In Luke 7:36-50, two people befriend Jesus. The first is Simon the Pharisee. Though the other Pharisees want to kill Jesus, Simon realizes He could be the real thing; He can heal and even raise the dead. So Simon invites Jesus home for a meal, and He accepts.
Soon after they sit down to eat, the second friend enters the scene: a woman with a bad reputation — perhaps a prostitute. From the story, it’s clear that Jesus had transformed her in a previous encounter. Now she longs for a tangible way to express her gratitude.
When she hears Jesus is at Simon’s house, the woman can’t stop herself; she has to see Him. She brings an alabaster jar of fragrant oil and weeps as she anoints Jesus’ feet and wipes them with her hair.
Simon is repulsed by who the woman is, and thinks Jesus should be repulsed. Since He isn’t, in Simon’s reasoning, Jesus must not know what kind of woman she is, and thus, He can’t be a true prophet. His Pharisee friends are right: Jesus is a phony.
Having allowed Simon time to misjudge Him, Jesus sees this as the moment to draw His friend into a closer relationship. To do so, He must also risk pushing Simon away. Jesus gently opens the door: “Simon, I have something to say to you.” Then He tells Simon a story of two people who were forgiven debts. The creditor forgave one a debt ten times larger than the other. Then Jesus asks Simon, “Which of them will love him more?” Simon responds, “The one he forgave more.”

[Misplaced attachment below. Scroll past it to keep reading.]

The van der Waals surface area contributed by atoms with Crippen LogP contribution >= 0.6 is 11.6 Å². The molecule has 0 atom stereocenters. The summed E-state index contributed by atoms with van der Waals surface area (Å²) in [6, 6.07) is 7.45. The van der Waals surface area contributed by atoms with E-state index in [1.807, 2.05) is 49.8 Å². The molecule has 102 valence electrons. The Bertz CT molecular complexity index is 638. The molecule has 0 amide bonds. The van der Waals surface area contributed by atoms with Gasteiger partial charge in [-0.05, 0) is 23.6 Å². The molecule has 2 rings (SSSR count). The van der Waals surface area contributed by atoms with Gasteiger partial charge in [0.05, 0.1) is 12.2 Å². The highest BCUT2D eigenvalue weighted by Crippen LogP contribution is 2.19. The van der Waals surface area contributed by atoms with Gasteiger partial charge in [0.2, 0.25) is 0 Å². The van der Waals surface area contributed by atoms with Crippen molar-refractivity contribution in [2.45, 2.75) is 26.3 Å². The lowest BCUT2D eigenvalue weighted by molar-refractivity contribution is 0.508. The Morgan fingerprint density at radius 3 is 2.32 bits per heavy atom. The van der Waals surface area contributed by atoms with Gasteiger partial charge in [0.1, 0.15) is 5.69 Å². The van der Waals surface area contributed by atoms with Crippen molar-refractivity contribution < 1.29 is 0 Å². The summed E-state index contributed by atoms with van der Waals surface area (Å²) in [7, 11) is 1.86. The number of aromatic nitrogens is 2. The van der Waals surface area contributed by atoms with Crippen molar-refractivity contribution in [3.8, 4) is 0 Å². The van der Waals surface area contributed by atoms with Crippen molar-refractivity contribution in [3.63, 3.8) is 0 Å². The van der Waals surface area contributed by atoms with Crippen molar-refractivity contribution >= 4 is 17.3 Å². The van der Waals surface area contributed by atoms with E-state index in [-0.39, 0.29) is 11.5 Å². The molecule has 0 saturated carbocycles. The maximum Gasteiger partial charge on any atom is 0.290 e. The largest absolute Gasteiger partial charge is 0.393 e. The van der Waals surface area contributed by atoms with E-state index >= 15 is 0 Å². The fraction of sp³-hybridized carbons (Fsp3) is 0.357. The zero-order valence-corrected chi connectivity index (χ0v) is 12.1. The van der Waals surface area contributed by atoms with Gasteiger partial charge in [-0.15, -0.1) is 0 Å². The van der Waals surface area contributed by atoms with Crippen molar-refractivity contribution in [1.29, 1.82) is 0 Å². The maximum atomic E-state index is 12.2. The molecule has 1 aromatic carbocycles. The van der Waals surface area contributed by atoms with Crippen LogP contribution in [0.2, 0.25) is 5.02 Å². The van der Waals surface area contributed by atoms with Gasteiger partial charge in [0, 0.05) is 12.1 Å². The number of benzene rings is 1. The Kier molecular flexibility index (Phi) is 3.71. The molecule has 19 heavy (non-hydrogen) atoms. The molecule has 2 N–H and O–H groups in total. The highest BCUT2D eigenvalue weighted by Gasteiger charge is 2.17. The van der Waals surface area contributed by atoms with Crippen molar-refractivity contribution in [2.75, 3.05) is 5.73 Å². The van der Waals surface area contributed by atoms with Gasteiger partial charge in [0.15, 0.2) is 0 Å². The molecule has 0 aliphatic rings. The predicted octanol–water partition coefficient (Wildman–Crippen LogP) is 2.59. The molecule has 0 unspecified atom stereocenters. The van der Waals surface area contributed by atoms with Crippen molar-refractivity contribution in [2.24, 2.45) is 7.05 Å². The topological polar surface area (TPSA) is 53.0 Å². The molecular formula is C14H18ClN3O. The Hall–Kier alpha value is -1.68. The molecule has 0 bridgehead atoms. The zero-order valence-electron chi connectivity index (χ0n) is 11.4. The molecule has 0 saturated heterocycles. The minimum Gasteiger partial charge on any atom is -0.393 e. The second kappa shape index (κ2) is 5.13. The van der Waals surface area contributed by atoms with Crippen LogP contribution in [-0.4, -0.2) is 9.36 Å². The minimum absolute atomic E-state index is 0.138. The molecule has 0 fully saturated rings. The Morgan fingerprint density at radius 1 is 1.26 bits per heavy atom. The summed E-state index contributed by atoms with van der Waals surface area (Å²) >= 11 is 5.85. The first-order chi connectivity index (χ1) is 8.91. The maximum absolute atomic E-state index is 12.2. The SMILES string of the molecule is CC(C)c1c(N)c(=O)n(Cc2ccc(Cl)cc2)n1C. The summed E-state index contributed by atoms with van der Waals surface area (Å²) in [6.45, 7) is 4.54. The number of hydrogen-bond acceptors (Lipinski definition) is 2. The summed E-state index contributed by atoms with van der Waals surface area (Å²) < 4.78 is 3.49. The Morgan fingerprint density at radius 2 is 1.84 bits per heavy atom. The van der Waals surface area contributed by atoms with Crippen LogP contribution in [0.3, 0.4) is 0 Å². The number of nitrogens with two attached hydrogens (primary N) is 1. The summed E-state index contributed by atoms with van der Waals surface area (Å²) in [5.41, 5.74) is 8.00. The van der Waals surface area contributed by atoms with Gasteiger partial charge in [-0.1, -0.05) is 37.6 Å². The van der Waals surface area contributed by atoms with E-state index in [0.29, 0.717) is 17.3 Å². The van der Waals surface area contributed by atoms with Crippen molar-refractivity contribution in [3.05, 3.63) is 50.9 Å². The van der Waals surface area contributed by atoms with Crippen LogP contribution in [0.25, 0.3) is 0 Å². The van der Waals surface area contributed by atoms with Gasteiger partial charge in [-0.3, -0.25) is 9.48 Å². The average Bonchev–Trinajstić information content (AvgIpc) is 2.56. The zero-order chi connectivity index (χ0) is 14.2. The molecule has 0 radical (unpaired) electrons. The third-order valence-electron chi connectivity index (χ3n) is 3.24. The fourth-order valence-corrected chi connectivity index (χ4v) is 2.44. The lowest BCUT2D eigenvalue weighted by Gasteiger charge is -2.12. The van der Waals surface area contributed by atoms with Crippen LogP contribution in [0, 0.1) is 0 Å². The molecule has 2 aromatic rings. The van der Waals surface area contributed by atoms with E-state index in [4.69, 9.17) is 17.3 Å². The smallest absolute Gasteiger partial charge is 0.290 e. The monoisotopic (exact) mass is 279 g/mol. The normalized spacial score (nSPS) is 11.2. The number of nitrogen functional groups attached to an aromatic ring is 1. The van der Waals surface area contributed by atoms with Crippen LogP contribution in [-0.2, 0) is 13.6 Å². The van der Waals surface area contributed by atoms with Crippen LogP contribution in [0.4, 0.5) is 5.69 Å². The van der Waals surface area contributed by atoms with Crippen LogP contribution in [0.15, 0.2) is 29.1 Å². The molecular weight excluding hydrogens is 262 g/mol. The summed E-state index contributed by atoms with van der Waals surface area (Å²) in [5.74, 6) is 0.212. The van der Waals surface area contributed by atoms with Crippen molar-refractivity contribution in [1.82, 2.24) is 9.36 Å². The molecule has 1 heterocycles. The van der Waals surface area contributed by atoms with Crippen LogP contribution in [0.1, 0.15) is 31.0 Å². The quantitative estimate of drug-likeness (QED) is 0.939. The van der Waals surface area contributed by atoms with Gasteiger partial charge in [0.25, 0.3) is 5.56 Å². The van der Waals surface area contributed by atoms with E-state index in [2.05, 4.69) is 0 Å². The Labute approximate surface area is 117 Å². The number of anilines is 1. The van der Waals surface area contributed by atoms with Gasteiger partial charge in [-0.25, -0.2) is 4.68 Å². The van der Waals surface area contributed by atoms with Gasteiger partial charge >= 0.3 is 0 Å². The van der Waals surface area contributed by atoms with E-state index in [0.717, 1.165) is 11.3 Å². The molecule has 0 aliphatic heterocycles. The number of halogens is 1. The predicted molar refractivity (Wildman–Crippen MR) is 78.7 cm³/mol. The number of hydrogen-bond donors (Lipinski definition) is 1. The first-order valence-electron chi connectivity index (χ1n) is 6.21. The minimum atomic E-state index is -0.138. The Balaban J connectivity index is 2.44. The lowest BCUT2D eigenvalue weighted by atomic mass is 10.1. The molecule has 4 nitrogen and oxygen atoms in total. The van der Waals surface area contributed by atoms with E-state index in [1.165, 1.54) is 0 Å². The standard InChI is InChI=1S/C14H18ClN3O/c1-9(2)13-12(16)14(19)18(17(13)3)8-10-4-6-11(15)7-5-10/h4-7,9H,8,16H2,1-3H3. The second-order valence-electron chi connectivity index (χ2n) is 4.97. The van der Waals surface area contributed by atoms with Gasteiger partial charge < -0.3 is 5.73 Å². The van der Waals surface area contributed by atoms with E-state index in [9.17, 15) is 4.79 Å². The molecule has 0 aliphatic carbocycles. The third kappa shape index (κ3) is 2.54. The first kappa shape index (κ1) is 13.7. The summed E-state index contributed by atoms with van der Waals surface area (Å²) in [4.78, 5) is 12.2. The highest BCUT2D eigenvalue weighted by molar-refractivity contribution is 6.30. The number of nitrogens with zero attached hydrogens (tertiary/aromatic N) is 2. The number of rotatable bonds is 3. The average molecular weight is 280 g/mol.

Now comes the moment of truth. For Simon to love Jesus as his Savior, not just as his friend, he must first see himself as a sinner. He cannot hide behind his reputation as a Pharisee and the woman’s reputation as a prostitute. He must accept that this woman’s actions have been that of a loving friend — more loving than his own. Jesus says to him (paraphrasing), “You gave me no water for My feet, no kiss, and no oil. This woman did all those things for me. Her sins, which are many, are forgiven, for she loved much. But to whom little is forgiven, the same loves little.”
Now Jesus turns to the woman and speaks the words that both she and Simon need to hear: “Your sins are forgiven.” To the woman, it’s the joy of forgiveness. To Simon, it’s Jesus revealing His divinity, because only God can forgive sins.
How does Simon respond? We don’t know. It’s as if the author is saying that Simon’s response isn’t the point. The point is, how do I respond to Jesus’ love as His friend? Do I love Jesus a little or much? In John 15:12, 14, Jesus says, “This is my commandment, that you love one another as I have loved you. . . . You are my friends if you do what I command you” (ESV).
Jesus wants to rescue a lost world through me. To be His friend, I must be faithful in the responsibility He’s entrusted to me: His Great Commission. If my love for Jesus isn’t where it needs to be, I need to reflect on how much I’ve been forgiven.
Jody McCoy is executive director of the General Conference and lives in Austin, TX.